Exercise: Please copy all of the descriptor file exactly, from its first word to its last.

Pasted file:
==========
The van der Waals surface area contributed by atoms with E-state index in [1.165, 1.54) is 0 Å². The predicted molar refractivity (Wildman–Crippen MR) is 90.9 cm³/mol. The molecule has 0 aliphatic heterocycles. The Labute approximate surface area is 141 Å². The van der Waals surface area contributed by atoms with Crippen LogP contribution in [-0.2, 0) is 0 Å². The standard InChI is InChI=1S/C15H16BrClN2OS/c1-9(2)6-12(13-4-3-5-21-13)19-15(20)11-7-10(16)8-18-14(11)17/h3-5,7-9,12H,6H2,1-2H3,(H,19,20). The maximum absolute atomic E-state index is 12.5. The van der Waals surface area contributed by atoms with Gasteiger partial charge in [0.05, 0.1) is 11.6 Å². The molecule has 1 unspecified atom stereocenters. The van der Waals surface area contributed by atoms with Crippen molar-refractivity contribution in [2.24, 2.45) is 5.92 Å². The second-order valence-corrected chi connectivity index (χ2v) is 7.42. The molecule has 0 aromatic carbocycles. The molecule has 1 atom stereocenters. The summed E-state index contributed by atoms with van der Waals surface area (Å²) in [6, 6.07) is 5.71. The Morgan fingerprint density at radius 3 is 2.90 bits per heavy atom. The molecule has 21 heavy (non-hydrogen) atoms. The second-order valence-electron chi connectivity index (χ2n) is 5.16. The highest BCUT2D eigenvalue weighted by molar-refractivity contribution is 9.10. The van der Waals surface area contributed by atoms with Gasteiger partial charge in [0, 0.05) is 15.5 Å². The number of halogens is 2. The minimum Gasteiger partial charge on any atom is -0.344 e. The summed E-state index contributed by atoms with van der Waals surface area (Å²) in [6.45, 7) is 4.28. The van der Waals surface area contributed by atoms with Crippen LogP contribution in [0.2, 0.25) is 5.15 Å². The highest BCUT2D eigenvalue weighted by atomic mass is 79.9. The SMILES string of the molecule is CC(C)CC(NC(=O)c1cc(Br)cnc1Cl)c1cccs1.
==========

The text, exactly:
The van der Waals surface area contributed by atoms with E-state index in [1.165, 1.54) is 0 Å². The predicted molar refractivity (Wildman–Crippen MR) is 90.9 cm³/mol. The molecule has 0 aliphatic heterocycles. The Labute approximate surface area is 141 Å². The van der Waals surface area contributed by atoms with Crippen LogP contribution in [-0.2, 0) is 0 Å². The standard InChI is InChI=1S/C15H16BrClN2OS/c1-9(2)6-12(13-4-3-5-21-13)19-15(20)11-7-10(16)8-18-14(11)17/h3-5,7-9,12H,6H2,1-2H3,(H,19,20). The maximum absolute atomic E-state index is 12.5. The van der Waals surface area contributed by atoms with Gasteiger partial charge in [0.05, 0.1) is 11.6 Å². The molecule has 1 unspecified atom stereocenters. The van der Waals surface area contributed by atoms with Crippen molar-refractivity contribution in [2.24, 2.45) is 5.92 Å². The second-order valence-corrected chi connectivity index (χ2v) is 7.42. The molecule has 0 aromatic carbocycles. The molecule has 1 atom stereocenters. The summed E-state index contributed by atoms with van der Waals surface area (Å²) in [6, 6.07) is 5.71. The Morgan fingerprint density at radius 3 is 2.90 bits per heavy atom. The molecule has 21 heavy (non-hydrogen) atoms. The second-order valence-electron chi connectivity index (χ2n) is 5.16. The highest BCUT2D eigenvalue weighted by molar-refractivity contribution is 9.10. The van der Waals surface area contributed by atoms with Gasteiger partial charge in [0, 0.05) is 15.5 Å². The number of halogens is 2. The minimum Gasteiger partial charge on any atom is -0.344 e. The summed E-state index contributed by atoms with van der Waals surface area (Å²) in [6.45, 7) is 4.28. The van der Waals surface area contributed by atoms with Crippen LogP contribution in [0.2, 0.25) is 5.15 Å². The highest BCUT2D eigenvalue weighted by atomic mass is 79.9. The SMILES string of the molecule is CC(C)CC(NC(=O)c1cc(Br)cnc1Cl)c1cccs1.